Dishonesty is the best policy when it comes to education
We were all required to submit grades for the students who would have sat the GCSE examinations in the summer. Using the evidence of mock examination marks and students’ work, and noting their attitude to learning, we were to predict grades and to rank the students from the person whom we would have expected to get the highest mark to the person who might have been anticipated to have received the lowest mark.
Our parameters were clear, the results were expected to be similar to those achieved in 2019. It would not be acceptable to submit a list of grades that did not conform to last year’s grade distribution
Once individual teachers had completed their lists of predicted grades, these were passed to the heads of department and heads of faculty for moderation. There was a further process of moderation by the senior leadership team.
The process was rigorous, the logic was robust, if we had been challenged, we could have explained exactly how we had arrived at the results we had submitted. We could have produced evidence to substantiate our claims. In statistical terms, the bell curve of our results matched that of previous years. Our results would have been those that would have been produced by the government model.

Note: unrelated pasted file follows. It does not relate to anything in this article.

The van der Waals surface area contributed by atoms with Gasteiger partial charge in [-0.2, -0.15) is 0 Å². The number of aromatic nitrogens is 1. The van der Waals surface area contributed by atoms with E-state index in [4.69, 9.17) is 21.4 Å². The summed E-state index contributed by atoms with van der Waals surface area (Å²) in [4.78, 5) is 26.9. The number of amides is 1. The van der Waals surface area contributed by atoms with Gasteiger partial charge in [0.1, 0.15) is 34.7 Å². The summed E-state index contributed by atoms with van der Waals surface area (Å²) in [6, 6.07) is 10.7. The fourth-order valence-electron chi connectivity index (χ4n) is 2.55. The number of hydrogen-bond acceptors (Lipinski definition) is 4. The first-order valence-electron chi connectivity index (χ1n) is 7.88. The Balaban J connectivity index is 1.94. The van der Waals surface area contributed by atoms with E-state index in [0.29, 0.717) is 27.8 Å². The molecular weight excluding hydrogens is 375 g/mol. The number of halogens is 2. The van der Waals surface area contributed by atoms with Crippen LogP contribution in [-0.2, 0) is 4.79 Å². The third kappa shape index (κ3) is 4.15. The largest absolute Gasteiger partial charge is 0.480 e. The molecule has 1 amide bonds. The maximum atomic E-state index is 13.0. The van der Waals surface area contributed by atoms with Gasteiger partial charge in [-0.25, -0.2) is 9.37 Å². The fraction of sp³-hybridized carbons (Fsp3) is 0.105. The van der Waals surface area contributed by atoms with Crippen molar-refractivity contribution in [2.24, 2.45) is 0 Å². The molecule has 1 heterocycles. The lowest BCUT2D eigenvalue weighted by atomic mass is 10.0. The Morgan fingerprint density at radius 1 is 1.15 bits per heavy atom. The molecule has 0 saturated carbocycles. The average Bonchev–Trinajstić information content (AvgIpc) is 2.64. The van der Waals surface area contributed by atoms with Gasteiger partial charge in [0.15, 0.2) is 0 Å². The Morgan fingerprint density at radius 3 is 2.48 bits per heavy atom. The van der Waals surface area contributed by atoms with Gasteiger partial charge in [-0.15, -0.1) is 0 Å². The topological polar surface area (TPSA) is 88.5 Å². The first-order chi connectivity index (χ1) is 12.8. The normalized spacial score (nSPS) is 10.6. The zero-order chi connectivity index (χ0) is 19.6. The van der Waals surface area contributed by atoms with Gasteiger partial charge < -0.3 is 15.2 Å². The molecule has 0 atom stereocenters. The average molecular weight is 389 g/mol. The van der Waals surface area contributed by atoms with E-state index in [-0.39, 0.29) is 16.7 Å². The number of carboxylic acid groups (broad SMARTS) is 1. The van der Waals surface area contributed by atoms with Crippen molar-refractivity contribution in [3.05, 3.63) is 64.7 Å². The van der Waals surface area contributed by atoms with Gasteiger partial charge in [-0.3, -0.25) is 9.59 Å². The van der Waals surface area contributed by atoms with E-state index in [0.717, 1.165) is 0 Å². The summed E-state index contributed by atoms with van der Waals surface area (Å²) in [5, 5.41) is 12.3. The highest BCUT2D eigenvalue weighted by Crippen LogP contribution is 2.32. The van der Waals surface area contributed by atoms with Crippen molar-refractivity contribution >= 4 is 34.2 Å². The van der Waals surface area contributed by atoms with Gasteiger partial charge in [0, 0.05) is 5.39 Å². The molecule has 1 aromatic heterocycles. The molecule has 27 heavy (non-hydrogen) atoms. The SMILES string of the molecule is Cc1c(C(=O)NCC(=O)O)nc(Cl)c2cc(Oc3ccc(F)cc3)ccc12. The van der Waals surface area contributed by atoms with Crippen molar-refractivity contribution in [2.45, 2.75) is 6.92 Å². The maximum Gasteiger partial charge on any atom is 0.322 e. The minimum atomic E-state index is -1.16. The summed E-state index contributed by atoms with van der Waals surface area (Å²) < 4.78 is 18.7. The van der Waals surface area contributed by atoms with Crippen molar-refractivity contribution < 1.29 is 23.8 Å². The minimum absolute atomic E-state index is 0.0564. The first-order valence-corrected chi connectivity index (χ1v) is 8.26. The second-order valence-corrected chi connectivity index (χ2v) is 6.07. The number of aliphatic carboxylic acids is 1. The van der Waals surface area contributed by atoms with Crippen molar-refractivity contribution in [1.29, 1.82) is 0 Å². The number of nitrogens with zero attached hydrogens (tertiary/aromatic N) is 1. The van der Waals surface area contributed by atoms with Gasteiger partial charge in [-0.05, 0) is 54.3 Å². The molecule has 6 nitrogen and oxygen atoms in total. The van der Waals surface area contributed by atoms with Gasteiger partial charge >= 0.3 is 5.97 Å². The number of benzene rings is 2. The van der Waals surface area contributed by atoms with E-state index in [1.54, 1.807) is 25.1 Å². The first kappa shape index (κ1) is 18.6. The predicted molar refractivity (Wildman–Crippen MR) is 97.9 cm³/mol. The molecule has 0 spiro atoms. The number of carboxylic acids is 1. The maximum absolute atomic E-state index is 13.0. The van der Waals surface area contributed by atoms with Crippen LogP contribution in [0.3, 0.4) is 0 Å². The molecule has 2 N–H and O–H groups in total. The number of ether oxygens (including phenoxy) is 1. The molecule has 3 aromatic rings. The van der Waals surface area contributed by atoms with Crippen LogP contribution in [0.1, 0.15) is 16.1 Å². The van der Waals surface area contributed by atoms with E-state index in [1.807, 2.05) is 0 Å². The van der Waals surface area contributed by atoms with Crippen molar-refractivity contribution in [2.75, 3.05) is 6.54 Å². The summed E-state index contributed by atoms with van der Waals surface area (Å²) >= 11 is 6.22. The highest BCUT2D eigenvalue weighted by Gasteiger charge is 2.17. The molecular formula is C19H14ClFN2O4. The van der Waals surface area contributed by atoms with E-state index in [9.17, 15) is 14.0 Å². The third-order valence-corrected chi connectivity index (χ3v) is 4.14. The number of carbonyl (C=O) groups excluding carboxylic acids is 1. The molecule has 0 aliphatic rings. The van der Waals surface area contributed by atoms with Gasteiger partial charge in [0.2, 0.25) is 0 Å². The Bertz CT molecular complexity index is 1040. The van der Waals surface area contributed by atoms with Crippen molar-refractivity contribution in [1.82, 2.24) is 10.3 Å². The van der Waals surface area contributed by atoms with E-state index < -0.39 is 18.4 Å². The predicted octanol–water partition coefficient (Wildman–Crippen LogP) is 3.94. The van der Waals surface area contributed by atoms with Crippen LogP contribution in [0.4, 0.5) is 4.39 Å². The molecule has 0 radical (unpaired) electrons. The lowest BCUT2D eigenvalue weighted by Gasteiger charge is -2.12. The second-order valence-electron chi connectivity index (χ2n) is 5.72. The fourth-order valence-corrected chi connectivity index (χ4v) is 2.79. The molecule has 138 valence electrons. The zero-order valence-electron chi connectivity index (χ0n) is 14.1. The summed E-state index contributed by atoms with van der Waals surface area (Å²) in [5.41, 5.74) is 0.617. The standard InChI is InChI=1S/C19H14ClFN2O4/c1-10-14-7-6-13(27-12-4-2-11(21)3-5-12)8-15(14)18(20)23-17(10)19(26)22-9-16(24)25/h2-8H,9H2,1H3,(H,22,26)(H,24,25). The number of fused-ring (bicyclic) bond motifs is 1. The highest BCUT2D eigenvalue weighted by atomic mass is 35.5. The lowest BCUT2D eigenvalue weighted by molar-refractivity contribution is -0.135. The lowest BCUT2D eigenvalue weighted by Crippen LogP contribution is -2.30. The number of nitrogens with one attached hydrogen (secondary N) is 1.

We discovered in August that rigorous, robust honesty was not the preferred option of the Education Secretary or of the Prime Minister. When shrill teenage voices were raised against the government “algorithm,” Williamson and Johnson saw a danger of becoming unpopular. The outcry meant the government quickly caved into pressure from students that teacher grades should be accepted.
Of course, the teachers feeding the discontent will have told their students that they would have done much better if they had not been downgraded by the government’s system. It is always easier to transfer responsibility for difficult decisions to someone else.
Perhaps the outcome would have been fair if all schools had adhered to similar processes to determine the grades, but they did not. It seems that schools which adhered to government guidelines have found themselves outperformed by those whose processes seem to have been less rigorous and robust.
There is no opportunity of appeal for those who feel that their honesty has met with an unfair reward, no recourse to upward adjustment for those teachers who submitted grades they believed to be a true and accurate representation of the likely attainment of students.
Had we known that a set of higher grades might be submitted, and be accepted, there would have been a temptation to be less than honest.
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